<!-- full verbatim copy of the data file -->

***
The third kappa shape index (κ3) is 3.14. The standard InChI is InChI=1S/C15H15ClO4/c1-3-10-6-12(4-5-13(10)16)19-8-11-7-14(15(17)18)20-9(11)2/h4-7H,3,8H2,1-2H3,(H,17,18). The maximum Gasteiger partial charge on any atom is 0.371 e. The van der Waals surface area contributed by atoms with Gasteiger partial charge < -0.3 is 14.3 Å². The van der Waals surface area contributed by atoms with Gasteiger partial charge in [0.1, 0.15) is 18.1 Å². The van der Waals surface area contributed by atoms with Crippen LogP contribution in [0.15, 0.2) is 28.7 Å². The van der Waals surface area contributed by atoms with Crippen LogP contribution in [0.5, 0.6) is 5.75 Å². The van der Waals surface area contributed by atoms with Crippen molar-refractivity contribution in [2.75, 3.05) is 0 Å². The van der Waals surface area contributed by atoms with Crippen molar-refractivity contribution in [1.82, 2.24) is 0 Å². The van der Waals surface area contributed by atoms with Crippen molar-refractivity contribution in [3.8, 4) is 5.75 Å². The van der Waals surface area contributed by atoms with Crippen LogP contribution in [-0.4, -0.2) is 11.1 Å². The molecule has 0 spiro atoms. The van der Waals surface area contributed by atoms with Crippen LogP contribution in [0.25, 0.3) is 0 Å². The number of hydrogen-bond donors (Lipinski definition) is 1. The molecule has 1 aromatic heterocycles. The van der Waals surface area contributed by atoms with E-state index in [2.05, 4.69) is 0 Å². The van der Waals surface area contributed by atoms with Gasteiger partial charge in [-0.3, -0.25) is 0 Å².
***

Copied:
The third kappa shape index (κ3) is 3.14. The standard InChI is InChI=1S/C15H15ClO4/c1-3-10-6-12(4-5-13(10)16)19-8-11-7-14(15(17)18)20-9(11)2/h4-7H,3,8H2,1-2H3,(H,17,18). The maximum Gasteiger partial charge on any atom is 0.371 e. The van der Waals surface area contributed by atoms with Gasteiger partial charge < -0.3 is 14.3 Å². The van der Waals surface area contributed by atoms with Gasteiger partial charge in [0.1, 0.15) is 18.1 Å². The van der Waals surface area contributed by atoms with Crippen LogP contribution in [0.15, 0.2) is 28.7 Å². The van der Waals surface area contributed by atoms with Crippen LogP contribution in [0.5, 0.6) is 5.75 Å². The van der Waals surface area contributed by atoms with Crippen molar-refractivity contribution in [2.75, 3.05) is 0 Å². The van der Waals surface area contributed by atoms with Crippen molar-refractivity contribution in [1.82, 2.24) is 0 Å². The van der Waals surface area contributed by atoms with Crippen molar-refractivity contribution in [3.8, 4) is 5.75 Å². The van der Waals surface area contributed by atoms with Crippen LogP contribution in [-0.4, -0.2) is 11.1 Å². The molecule has 0 spiro atoms. The van der Waals surface area contributed by atoms with Crippen LogP contribution in [0.25, 0.3) is 0 Å². The number of hydrogen-bond donors (Lipinski definition) is 1. The molecule has 1 aromatic heterocycles. The van der Waals surface area contributed by atoms with E-state index in [2.05, 4.69) is 0 Å². The van der Waals surface area contributed by atoms with Gasteiger partial charge in [-0.3, -0.25) is 0 Å².